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BizReport : Social Marketing : June 03, 2016

Social media 'Likes' as rewarding as chocolate among teens

A large number of 'Likes' is as rewarding as winning money or eating chocolate to a teenager, according to new study from the University of California, Los Angeles.

by Helen Leggatt

Analyzing the brain activity of 32 teenagers found that getting lots of 'Likes' on an image they, or their friends, post on social media results in increased activity in a part of the brain called the nucleus accumbens which is part of the brain's reward circuitry.

The same brain circuitry is activated by other rewarding activities such as eating chocolate or winning money.

The study included 32 teens, 13 to 18 years old, looking at social media. They had functional MRI (fMRI) scans while looking at photos and the number of Likes the photos received. Each of the teens submitted 40 of the photos they were shown while undergoing fMRI. In reality, the researchers controlled the number of Likes each photo received, but this was not revealed to the participants.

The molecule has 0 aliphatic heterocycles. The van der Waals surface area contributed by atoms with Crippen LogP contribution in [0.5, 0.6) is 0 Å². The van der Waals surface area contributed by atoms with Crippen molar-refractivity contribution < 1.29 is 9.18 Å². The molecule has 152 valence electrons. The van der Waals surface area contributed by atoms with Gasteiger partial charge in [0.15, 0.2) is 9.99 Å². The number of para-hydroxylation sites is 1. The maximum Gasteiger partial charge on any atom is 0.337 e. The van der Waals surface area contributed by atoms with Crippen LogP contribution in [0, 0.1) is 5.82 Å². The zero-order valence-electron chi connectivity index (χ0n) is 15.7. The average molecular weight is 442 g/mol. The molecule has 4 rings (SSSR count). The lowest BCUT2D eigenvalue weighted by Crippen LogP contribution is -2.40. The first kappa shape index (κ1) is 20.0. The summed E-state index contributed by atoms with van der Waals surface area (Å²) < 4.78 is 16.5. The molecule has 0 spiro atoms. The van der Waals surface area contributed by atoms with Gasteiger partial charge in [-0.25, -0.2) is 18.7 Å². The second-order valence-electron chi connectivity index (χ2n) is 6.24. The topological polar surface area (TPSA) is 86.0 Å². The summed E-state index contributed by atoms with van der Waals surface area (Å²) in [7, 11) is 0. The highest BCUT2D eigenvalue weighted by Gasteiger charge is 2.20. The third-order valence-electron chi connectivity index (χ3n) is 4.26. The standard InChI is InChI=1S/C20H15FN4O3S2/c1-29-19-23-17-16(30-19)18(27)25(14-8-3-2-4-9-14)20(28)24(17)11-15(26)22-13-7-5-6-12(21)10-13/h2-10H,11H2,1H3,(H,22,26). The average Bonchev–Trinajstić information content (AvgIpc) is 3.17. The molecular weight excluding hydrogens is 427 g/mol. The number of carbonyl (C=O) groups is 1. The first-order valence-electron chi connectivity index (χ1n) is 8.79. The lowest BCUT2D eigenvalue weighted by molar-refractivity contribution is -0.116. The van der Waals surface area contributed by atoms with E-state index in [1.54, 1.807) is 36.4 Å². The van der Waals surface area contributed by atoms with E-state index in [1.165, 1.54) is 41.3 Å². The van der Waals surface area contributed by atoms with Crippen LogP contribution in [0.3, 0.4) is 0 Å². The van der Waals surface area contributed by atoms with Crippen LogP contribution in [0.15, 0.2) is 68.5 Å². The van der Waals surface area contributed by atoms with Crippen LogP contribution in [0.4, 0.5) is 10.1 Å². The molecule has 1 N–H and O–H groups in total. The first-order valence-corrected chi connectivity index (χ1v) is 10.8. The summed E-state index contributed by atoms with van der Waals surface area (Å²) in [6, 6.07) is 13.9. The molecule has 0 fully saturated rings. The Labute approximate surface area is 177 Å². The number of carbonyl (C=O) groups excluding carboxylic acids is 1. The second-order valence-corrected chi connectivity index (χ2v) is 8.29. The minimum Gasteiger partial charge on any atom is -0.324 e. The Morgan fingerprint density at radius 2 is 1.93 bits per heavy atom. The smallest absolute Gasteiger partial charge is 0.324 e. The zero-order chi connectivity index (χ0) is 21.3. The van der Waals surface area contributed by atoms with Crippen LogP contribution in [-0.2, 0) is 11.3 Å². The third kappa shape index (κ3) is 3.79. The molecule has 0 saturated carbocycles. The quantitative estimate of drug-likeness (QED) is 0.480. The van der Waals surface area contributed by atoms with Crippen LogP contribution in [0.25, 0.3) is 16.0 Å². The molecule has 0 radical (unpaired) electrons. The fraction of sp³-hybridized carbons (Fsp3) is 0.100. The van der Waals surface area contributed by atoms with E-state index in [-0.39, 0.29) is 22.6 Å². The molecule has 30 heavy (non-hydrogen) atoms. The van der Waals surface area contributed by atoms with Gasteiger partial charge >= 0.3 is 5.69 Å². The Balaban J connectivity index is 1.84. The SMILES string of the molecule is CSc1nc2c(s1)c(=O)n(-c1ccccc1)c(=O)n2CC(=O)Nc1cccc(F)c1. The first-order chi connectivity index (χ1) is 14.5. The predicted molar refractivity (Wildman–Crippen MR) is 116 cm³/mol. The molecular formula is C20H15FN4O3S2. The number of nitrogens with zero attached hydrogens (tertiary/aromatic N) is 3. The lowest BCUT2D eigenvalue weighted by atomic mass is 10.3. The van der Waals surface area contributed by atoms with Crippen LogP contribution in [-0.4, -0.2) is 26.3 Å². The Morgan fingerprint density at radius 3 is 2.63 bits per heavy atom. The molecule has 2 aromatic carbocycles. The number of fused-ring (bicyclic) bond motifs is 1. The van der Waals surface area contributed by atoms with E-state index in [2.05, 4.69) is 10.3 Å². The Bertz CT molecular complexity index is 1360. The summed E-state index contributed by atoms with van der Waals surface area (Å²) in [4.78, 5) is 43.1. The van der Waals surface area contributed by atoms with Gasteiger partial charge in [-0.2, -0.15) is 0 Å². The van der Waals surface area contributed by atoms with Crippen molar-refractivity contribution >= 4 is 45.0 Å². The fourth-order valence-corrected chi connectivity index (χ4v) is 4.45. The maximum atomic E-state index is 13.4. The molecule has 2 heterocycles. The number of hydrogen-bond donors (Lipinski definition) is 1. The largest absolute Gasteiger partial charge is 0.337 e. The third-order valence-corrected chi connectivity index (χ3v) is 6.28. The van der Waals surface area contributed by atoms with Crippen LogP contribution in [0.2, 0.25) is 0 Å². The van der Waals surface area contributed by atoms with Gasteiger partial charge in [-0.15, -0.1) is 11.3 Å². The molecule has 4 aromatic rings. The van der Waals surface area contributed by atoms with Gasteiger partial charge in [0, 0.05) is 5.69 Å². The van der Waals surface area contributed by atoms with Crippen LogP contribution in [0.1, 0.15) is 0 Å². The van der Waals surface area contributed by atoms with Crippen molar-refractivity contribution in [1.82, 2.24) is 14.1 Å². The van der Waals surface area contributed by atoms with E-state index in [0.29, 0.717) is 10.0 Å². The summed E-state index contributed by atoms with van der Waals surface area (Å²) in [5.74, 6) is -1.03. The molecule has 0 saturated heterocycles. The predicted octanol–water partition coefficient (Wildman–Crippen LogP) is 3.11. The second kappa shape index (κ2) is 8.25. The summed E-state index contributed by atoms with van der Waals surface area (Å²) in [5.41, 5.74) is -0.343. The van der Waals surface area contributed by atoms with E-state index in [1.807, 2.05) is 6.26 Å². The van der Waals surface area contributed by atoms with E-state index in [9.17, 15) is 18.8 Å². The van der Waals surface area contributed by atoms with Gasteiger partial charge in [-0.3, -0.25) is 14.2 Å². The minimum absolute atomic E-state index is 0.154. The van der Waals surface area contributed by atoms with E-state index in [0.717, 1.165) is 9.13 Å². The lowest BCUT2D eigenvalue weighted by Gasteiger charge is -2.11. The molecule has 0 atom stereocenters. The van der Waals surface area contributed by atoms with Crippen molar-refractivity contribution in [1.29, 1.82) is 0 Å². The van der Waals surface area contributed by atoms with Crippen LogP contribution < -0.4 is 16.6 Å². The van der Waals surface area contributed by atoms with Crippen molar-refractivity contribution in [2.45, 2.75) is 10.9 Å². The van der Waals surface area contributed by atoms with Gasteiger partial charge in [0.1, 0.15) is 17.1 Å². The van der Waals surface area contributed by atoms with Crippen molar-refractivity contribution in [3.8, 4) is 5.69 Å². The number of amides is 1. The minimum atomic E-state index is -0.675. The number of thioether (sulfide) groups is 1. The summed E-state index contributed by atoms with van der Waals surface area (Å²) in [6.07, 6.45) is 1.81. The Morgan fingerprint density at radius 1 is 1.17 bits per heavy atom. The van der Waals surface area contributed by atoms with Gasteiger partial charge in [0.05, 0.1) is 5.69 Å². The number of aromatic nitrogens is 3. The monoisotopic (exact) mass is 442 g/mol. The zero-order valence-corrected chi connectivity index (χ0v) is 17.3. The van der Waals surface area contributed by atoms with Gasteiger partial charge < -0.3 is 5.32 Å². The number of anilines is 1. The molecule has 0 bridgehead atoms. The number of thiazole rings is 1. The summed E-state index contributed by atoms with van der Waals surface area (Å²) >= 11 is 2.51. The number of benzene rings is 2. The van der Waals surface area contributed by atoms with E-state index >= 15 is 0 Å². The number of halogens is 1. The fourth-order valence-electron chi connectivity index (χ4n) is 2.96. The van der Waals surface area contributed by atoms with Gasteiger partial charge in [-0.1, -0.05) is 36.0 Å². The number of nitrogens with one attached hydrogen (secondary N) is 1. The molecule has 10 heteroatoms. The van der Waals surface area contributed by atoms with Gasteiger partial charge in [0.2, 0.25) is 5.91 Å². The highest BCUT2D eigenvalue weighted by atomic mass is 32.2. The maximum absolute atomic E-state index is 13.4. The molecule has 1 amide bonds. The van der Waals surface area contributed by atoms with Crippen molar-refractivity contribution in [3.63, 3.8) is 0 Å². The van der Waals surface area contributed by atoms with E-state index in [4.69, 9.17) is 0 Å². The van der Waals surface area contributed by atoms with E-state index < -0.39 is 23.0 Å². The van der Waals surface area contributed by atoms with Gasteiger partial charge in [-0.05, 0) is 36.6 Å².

The study also found that when teens were deciding whether to indicate they liked a photo, they were highly influenced by the number of Likes the photo already had.

"We showed the exact same photo with a lot of likes to half of the teens and to the other half with just a few likes," said study lead author Lauren Sherman, a researcher in the University of California, Los Angeles' Ahmanson-Lovelace Brain Mapping Center. "When they saw a photo with more likes, they were significantly more likely to like it themselves. Teens react differently to information when they believe it has been endorsed by many or few of their peers, even if these peers are strangers."

According to another of the study's authors, Mirella Dapretto, professor of psychiatry and biobehavioral sciences at UCLA's Semel Institute of Neuroscience and Human Behavior, the findings reveal an impressionability among teenagers that could prove dangers.

"That opens up the possibility of a child being more influenced by people who may engage in more risk-taking behavior than your child or your child's immediate friends," said Dapretto.

Tags: research, social media, teenagers

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